Making of a criminal, one register at a time | Shivangi Narayan

In September 2020, a court in Delhi granted bail to a man named Neeraj who had been detained by the police on the charge that he committed theft and vandalism during the Delhi pogroms. Since February, Neeraj had been kept in jail without any evidence supporting the police’s charge and only the claim that he was a known “bad character”. While a judge in the case stated that one “cannot be made to languish in jail” based on a “bad character” tag, this case draws attention to police records that are used to surveil and document people on such a label. 

Reams and reams of paper-based registers, colloquially known as “history sheets” or “ruffian records” record details of young people in an area who have not been convicted of a crime but who, in some cases, may have been previously arrested for petty crimes. These “bad characters” are those who the police have labelled as “trouble-makers”, “budding” or “potential criminals” or people who are supposedly “addicted to crime”. Because the police relies on its eyes and ears to collect information and mark people with this tag, it is only a specific section of the people that end up in these paper-registers– people living in slums or shanties, overwhelmingly belonging to the so-called non-dominant castes of Hindus or Muslims, Adivasis or migrants–people whose socio-economic status leaves them visible to the very in-real-life, physical, penetrating gaze of the state. This is what I have termed visible surveillance1In Narayan S. Guilty Until Proven Guilty: A Study of Preventive Policing Databases in India (forthcoming), a form of state intrusion enabled by the police to collect information on people who can be literally ‘watched’– within the private spaces of their home, by being physically followed or asked to periodically present themselves in police stations– that merges the boundaries of public and private.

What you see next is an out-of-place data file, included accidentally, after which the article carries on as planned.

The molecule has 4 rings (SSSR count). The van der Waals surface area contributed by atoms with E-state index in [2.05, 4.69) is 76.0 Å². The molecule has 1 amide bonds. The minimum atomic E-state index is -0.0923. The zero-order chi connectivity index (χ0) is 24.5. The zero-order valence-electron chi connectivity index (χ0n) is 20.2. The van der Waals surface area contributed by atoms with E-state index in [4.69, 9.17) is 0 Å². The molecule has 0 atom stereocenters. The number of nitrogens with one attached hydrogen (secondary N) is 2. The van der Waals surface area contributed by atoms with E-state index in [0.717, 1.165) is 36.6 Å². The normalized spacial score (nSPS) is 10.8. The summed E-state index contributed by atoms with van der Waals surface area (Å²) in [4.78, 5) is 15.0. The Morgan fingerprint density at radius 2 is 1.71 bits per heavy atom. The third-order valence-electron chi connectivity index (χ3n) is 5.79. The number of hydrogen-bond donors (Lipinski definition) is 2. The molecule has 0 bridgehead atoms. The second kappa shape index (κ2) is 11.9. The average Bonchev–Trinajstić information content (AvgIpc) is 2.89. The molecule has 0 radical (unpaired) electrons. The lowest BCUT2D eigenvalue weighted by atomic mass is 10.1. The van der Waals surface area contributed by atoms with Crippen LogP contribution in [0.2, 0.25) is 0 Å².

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De-essentialising the Police | Kishor Govinda

On 24 March 2020, India entered into a nation-wide lockdown to contain the spread of the COVID19 pandemic. The Essential Services Maintenance Act (ESMA) was invoked to ensure proper state function at a critical time. The majority of the population had very little time to prepare, and initially, guidelines were applied arbitrarily. As a result, for the first week of the pandemic, India effectively became a police state. The police had to assume a range of functions in the foreground of the state’s response to a public health emergency.

The guidelines became clearer over the course of the lockdown, though stories of police violence and overstep were very common. Violence against people performing essential services, like medical care and provisioning, continued. Especially disturbing were stories of violence against marginal groups, such as the homeless, street vendors, and migrant workers who tried to travel back to their villages. 

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